Moving Beyond Basic Automation: The Autonomic Revolution

IT Automation

Just about every industry – whether automotive, manufacturing or electric – has invariably gone through a process of standardisation, consolidation and finally, automation. History repeats itself, and IT is no different. The world is changing dramatically, and we are rapidly approaching the point of inflection. The majority of tomorrow’s IT infrastructure is not going to be managed by people, but by expert systems.

Why Automate?

The ultimate goal of automation is to absolve employees of the repetitive, mind-numbing tasks and free them to concentrate on higher forms of creativity. I have never met an expert engineer who likes to tighten the same nut and bolt day after day, so why should we subject the intelligent engineering brains on our IT staff to this drudgery, when there is a better way?

Rather than chasing low-cost resources around the globe, autonomic technologies reduce costs and offer improved scalability, flexibility, and compliance. Plus, autonomics perform manual processes much more efficiently with drastic reductions in time to resolution and more consistent business outcomes.

The growth of autonomic capabilities has opened up many possibilities for automation. Basic automation tools can automate the execution of an activity, but autonomics add a contextual element that automates a variety of activities based on environmental cues.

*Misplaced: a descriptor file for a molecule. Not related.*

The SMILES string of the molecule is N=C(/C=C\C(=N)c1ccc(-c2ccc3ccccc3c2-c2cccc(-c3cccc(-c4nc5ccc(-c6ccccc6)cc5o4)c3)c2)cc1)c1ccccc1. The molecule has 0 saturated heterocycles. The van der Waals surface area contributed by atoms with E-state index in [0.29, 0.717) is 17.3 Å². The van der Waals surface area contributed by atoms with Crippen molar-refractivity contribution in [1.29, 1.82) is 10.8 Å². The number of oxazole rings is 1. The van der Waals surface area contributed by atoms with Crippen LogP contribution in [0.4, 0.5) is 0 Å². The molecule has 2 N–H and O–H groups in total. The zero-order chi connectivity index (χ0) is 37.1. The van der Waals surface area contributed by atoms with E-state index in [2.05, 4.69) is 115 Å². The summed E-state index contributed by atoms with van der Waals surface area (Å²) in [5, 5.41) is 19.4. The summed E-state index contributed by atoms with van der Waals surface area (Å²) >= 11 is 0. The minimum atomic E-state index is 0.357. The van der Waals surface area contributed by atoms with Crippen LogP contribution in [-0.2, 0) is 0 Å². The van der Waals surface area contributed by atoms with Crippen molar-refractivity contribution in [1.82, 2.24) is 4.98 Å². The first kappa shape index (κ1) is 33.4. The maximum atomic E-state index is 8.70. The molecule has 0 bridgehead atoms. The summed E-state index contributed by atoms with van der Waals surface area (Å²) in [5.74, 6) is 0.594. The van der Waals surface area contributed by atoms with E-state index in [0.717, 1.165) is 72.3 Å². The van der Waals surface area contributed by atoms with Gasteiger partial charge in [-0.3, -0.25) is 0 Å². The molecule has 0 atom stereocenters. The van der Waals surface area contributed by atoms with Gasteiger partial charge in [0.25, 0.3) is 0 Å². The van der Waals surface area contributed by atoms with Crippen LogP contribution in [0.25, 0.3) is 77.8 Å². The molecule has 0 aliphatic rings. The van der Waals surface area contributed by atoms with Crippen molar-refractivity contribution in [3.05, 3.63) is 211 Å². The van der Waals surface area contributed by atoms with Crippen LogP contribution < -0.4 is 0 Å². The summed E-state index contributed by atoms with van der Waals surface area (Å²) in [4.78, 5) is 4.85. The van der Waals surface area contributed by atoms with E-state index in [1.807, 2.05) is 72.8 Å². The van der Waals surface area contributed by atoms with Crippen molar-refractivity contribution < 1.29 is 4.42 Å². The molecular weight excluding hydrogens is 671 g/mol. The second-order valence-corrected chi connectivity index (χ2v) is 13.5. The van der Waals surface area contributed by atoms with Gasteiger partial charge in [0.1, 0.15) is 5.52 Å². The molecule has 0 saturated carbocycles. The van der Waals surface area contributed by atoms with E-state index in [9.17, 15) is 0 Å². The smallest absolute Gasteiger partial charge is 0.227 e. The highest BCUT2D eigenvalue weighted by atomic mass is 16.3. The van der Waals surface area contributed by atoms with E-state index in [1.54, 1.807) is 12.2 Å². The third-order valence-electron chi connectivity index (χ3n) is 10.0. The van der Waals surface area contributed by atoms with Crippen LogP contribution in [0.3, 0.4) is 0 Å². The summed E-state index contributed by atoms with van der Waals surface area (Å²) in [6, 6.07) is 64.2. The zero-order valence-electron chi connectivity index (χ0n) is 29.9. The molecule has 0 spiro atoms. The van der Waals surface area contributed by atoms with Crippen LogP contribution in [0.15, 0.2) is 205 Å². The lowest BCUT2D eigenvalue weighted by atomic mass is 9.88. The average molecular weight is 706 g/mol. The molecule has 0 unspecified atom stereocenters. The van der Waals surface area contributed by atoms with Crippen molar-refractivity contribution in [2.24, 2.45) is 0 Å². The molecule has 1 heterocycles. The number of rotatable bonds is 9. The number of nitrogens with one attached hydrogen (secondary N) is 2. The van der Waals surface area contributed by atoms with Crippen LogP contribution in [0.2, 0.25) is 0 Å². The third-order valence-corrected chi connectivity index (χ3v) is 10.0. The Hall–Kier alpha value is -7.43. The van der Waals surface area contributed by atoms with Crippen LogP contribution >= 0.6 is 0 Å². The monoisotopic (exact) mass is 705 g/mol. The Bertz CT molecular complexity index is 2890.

Contextually-aware decision automation can actually change course depending on certain factors such as time of day, current activity across the infrastructure and the leading party on a given action. For instance, an autonomic tool can decide to do bandwidth-heavy work in the middle of the night when there is less competition for network space, and can analyse a complex series of actions and decide which to do first. It can also ask permission to perform an action, and decide how to proceed based on the engineer’s answer.

We have reached a point at which we need to focus on creativity to design a better planet, and technology is the most faithful servant that mankind will ever have. Necessity is the mother of invention, and automation technology encourages human brains to go to higher forms. As soon as the mundane chores are taken away, the human brain will move up the chain.

IT’s Immune System

Humans learn with time and as we experience more, we gain intelligence. In the same way, autonomic technologies can learn and develop adaptive reasoning systems based on experience.

Consider the human immune system. When the immune system detects something wrong, it tries to diagnose the problem and alleviate it with an existing antibody. If that doesn’t work, it calls attention to the problem, through a fever or sore throat. Once a doctor treats the problem with medication, the immune system takes note of this antibody, teaching the body how to heal itself. With every vaccine and virus the human body is exposed to, its knowledge of how to heal itself grows.